Martin Massey outlines the stages and processes necessary for an optimal risk financing programme

Organisations, and the environment within which they operate, change over time and, more importantly, so can both their attitude and ability to retain risk.

Many organisations are seeing their risk profile, insurance costs, and coverage availability change through such factors as acquisitions and disposals, and, in recent years in particular, through market cycle fluctuations.

But whether it be a positive or a negative swing in the business environment, the risk manager needs to find an optimal response to risk retention and risk transfer.

The role of a risk manager 30 years ago was primarily negotiating the most insurance coverage for the least price. In the hardening risk transfer market, this cost-control mentality prompts risk managers to retain more risk. One of the key decisions is how to decide how much to retain and how much to transfer.

Some of the key questions that the risk manager will need to address in answering whether the retention strategy is optimal include the following:

- How much risk can the organisation safely retain?

- What programme structure, (deductibles, limits, quota-share retentions etc), would minimise the total cost of risk?

- If the retention is increased, will the premium savings justify the additional risk?

- How much capital should the organisation commit, for example via its captive insurance subsidiary, to underwrite the retained risk?

In answering the above questions there are in fact only two key issues that the risk manager needs to determine. First, what programme structure will have the minimum expected cost of risk, while keeping volatility within acceptable bounds? And second, what level of risk-bearing capital will be needed to be cost-efficiently allocated between risk retention and risk transfer?

A Risk financing framework

With the change in the environment in which organisations operate, comes increased risk to which they are exposed. Increasingly these will be economic risks, rather than areas of risk that are traditionally considered to be insurable. A framework is set out in Fig 1, which illustrates a typical risk manager's situation.

Initially a risk manager should seek to optimise its insurable risks A and D, its corporate retentions, both group-wide and for the main business units, specifically focusing on A (its key insurable risks, such as property damage, business interruption and general liability risk classes).

The secondary objective is to minimise the total cost of risk, including residual risk (ie that above available insurance capacity C). This should be assessed for each risk class so that appropriate recommendations can be made for appropriate limits (ie B), which could potentially have an impact upon the advice on overall retentions, assuming either a limited capacity and/or excessive cost constraints of insurance purchase.

Having developed a framework, the first key consideration is to understand the risk bearing capacity of the organisation.

Risk-bearing capacity

Before discussing how to optimise risk retention and risk transfer it is important to understand what constraints the organisation may have in terms of its ability to retain risk. In optimising the organisation's risk retention strategy the risk manager needs to understand the risk-bearing capacity of the organisation. Despite the apparent diversity of risk management decisions at various levels of the organisation, ultimately each of them must facilitate the implementation of corporate financial goals.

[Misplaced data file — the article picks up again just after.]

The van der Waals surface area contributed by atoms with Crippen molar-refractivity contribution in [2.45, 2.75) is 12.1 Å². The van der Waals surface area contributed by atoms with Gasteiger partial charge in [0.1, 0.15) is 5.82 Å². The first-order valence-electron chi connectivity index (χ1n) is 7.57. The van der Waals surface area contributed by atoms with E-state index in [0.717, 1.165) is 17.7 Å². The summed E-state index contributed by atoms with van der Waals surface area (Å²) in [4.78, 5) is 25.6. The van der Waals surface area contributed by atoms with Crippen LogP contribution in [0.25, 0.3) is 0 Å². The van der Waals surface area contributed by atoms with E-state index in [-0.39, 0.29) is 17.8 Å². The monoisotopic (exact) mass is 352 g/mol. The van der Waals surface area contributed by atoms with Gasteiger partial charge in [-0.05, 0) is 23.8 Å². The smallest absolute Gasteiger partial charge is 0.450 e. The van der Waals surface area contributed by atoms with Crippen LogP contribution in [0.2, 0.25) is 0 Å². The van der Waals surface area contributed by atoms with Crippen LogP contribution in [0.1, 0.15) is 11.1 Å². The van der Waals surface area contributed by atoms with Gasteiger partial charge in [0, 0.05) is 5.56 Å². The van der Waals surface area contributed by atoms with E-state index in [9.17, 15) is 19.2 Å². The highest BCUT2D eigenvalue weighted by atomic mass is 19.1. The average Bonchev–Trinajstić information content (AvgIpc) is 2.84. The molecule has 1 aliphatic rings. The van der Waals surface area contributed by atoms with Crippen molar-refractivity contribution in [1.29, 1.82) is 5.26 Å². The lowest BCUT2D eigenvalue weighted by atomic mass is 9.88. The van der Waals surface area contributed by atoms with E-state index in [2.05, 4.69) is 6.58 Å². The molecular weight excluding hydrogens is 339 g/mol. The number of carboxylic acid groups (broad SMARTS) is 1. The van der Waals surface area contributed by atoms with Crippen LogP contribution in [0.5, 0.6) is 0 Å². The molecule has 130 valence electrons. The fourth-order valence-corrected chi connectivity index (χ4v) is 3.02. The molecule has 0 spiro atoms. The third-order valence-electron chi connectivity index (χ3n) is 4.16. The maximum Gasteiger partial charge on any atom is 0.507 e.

To give a real-life example, a company took on large amounts of debt to finance an aggressive business expansion. Under pressure to free up more cash, the risk manager decided to retain significantly more risk and save some insurance premium. What he failed to recognise, though, was that the burden of interest expense left little room for volatility in the organisation's cash flows. The combination of high risk retention and tight cash flows increased the risk of defaulting on the debt-servicing obligation. Although this erosion of creditworthiness was not quite transparent to the creditors, even fairly modest losses would have attracted the credit analysts' attention and sent the company's rating down.

In general, there are four main components to the risk retention limits:

- Strength of the balance sheet
- Level and consistency of earnings
- Liquidity
- Credit rating and loan covenant compliance.

In practice, as noted above, there are practical limits to the amount of self insurance that can economically be undertaken. As the scale of loss rises and the possibility of loss reduces, the trade-off from self insurance becomes more uncertain, and thus risk transfer becomes more advantageous. However, in the harder insurance markets, organisations are forced either to absorb huge premium increases, or else drastically elevate the retention levels.

Therefore organisations need to assess their risk-bearing capability.

An important issue in defining that risk-bearing capacity is in relation to insurable risks. The corporate risk-bearing capacity can be defined as a measure of the amount of loss a company can withstand above its currently budgeted (and expected) amounts for insurable loss and insurance expense, without seriously impairing the integrity of important financial ratios and key performance measures.

Without going into detailed explanations of the alternative methodologies, it is important to note that, in building a decision-making framework, an organisation should really consider developing a dynamic financial approach. This is because traditional risk tolerance approaches model the impact of shock losses on corporate financial results - actual or pro-forma. Under these 'static' approaches, volatile businesses would appear to have the same tolerance of risk as their more stable counterparts.